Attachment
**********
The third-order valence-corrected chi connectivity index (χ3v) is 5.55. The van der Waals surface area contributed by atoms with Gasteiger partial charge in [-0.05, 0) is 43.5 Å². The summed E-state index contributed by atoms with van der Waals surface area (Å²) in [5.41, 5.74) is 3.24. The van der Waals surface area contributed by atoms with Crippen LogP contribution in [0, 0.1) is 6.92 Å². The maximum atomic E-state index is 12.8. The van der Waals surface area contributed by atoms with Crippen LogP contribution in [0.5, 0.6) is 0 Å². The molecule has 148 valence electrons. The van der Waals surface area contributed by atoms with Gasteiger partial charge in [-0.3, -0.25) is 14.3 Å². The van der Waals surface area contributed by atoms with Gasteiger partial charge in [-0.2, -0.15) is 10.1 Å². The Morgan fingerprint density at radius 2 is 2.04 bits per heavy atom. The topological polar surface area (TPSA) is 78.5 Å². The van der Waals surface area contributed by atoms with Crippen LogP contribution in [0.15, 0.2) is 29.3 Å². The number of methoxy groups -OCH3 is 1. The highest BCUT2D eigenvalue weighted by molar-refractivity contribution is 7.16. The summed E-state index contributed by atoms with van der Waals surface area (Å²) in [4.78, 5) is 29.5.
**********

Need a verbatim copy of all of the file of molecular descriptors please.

The third-order valence-corrected chi connectivity index (χ3v) is 5.55. The van der Waals surface area contributed by atoms with Gasteiger partial charge in [-0.05, 0) is 43.5 Å². The summed E-state index contributed by atoms with van der Waals surface area (Å²) in [5.41, 5.74) is 3.24. The van der Waals surface area contributed by atoms with Crippen LogP contribution in [0, 0.1) is 6.92 Å². The maximum atomic E-state index is 12.8. The van der Waals surface area contributed by atoms with Crippen LogP contribution in [0.5, 0.6) is 0 Å². The molecule has 148 valence electrons. The van der Waals surface area contributed by atoms with Gasteiger partial charge in [-0.3, -0.25) is 14.3 Å². The van der Waals surface area contributed by atoms with Gasteiger partial charge in [-0.2, -0.15) is 10.1 Å². The Morgan fingerprint density at radius 2 is 2.04 bits per heavy atom. The topological polar surface area (TPSA) is 78.5 Å². The van der Waals surface area contributed by atoms with Crippen LogP contribution in [0.15, 0.2) is 29.3 Å². The number of methoxy groups -OCH3 is 1. The highest BCUT2D eigenvalue weighted by molar-refractivity contribution is 7.16. The summed E-state index contributed by atoms with van der Waals surface area (Å²) in [4.78, 5) is 29.5.